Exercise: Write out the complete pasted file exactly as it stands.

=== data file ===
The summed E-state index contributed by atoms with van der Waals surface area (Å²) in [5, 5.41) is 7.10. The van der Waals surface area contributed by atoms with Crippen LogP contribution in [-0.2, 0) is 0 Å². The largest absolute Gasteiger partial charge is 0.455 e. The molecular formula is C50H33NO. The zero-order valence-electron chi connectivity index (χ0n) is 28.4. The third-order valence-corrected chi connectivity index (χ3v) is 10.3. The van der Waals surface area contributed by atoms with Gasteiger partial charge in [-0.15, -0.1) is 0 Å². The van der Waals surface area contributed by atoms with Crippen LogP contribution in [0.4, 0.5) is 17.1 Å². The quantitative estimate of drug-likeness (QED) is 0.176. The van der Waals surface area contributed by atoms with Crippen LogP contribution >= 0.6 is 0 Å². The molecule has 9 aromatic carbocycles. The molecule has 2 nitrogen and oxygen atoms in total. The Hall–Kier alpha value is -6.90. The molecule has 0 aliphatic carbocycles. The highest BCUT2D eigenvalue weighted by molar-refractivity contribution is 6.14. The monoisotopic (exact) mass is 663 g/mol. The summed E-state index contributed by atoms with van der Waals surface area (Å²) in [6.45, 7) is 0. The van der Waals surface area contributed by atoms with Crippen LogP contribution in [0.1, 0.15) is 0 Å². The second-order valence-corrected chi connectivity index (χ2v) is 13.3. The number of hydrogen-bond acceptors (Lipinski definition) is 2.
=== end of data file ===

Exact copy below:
The summed E-state index contributed by atoms with van der Waals surface area (Å²) in [5, 5.41) is 7.10. The van der Waals surface area contributed by atoms with Crippen LogP contribution in [-0.2, 0) is 0 Å². The largest absolute Gasteiger partial charge is 0.455 e. The molecular formula is C50H33NO. The zero-order valence-electron chi connectivity index (χ0n) is 28.4. The third-order valence-corrected chi connectivity index (χ3v) is 10.3. The van der Waals surface area contributed by atoms with Gasteiger partial charge in [-0.15, -0.1) is 0 Å². The van der Waals surface area contributed by atoms with Crippen LogP contribution in [0.4, 0.5) is 17.1 Å². The quantitative estimate of drug-likeness (QED) is 0.176. The van der Waals surface area contributed by atoms with Crippen LogP contribution >= 0.6 is 0 Å². The molecule has 9 aromatic carbocycles. The molecule has 2 nitrogen and oxygen atoms in total. The Hall–Kier alpha value is -6.90. The molecule has 0 aliphatic carbocycles. The highest BCUT2D eigenvalue weighted by molar-refractivity contribution is 6.14. The monoisotopic (exact) mass is 663 g/mol. The summed E-state index contributed by atoms with van der Waals surface area (Å²) in [6.45, 7) is 0. The van der Waals surface area contributed by atoms with Crippen LogP contribution in [0.1, 0.15) is 0 Å². The second-order valence-corrected chi connectivity index (χ2v) is 13.3. The number of hydrogen-bond acceptors (Lipinski definition) is 2.